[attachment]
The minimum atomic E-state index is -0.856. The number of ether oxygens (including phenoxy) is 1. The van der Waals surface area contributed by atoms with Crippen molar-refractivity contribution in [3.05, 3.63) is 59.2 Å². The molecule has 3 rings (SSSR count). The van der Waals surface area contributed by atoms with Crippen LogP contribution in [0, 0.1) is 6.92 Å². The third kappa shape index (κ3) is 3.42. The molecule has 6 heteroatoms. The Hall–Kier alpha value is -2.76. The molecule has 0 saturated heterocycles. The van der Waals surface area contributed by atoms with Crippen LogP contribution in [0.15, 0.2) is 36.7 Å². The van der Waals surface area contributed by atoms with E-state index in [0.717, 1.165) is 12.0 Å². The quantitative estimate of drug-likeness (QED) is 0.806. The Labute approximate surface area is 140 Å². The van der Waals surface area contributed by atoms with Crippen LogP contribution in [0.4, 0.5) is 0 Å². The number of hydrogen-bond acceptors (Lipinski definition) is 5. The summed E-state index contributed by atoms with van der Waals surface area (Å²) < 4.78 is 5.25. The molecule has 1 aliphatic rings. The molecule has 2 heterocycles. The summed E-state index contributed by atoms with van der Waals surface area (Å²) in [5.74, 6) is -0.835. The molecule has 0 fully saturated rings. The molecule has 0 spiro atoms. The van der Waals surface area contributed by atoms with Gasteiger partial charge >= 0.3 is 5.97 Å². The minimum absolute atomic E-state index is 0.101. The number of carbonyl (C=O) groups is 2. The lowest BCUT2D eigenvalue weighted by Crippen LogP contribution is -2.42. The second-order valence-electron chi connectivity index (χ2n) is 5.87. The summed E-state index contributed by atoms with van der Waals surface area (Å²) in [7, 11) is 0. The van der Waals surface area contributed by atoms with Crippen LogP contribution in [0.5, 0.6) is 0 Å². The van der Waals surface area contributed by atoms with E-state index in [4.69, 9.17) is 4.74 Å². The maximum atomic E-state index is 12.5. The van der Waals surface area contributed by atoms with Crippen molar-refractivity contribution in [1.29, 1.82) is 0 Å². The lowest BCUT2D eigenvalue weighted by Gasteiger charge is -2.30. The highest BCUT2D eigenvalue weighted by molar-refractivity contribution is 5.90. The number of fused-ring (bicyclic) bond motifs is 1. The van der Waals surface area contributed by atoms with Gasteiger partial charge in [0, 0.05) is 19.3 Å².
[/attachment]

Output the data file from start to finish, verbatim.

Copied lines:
The minimum atomic E-state index is -0.856. The number of ether oxygens (including phenoxy) is 1. The van der Waals surface area contributed by atoms with Crippen molar-refractivity contribution in [3.05, 3.63) is 59.2 Å². The molecule has 3 rings (SSSR count). The van der Waals surface area contributed by atoms with Crippen LogP contribution in [0, 0.1) is 6.92 Å². The third kappa shape index (κ3) is 3.42. The molecule has 6 heteroatoms. The Hall–Kier alpha value is -2.76. The molecule has 0 saturated heterocycles. The van der Waals surface area contributed by atoms with Crippen LogP contribution in [0.15, 0.2) is 36.7 Å². The van der Waals surface area contributed by atoms with E-state index in [0.717, 1.165) is 12.0 Å². The quantitative estimate of drug-likeness (QED) is 0.806. The Labute approximate surface area is 140 Å². The van der Waals surface area contributed by atoms with Crippen LogP contribution in [0.4, 0.5) is 0 Å². The number of hydrogen-bond acceptors (Lipinski definition) is 5. The summed E-state index contributed by atoms with van der Waals surface area (Å²) < 4.78 is 5.25. The molecule has 1 aliphatic rings. The molecule has 2 heterocycles. The summed E-state index contributed by atoms with van der Waals surface area (Å²) in [5.74, 6) is -0.835. The molecule has 0 fully saturated rings. The molecule has 0 spiro atoms. The van der Waals surface area contributed by atoms with Gasteiger partial charge >= 0.3 is 5.97 Å². The minimum absolute atomic E-state index is 0.101. The number of carbonyl (C=O) groups is 2. The lowest BCUT2D eigenvalue weighted by Crippen LogP contribution is -2.42. The second-order valence-electron chi connectivity index (χ2n) is 5.87. The summed E-state index contributed by atoms with van der Waals surface area (Å²) in [7, 11) is 0. The van der Waals surface area contributed by atoms with Crippen LogP contribution in [0.5, 0.6) is 0 Å². The van der Waals surface area contributed by atoms with E-state index in [4.69, 9.17) is 4.74 Å². The maximum atomic E-state index is 12.5. The van der Waals surface area contributed by atoms with Crippen molar-refractivity contribution in [1.29, 1.82) is 0 Å². The lowest BCUT2D eigenvalue weighted by Gasteiger charge is -2.30. The highest BCUT2D eigenvalue weighted by molar-refractivity contribution is 5.90. The number of fused-ring (bicyclic) bond motifs is 1. The van der Waals surface area contributed by atoms with Gasteiger partial charge in [0, 0.05) is 19.3 Å².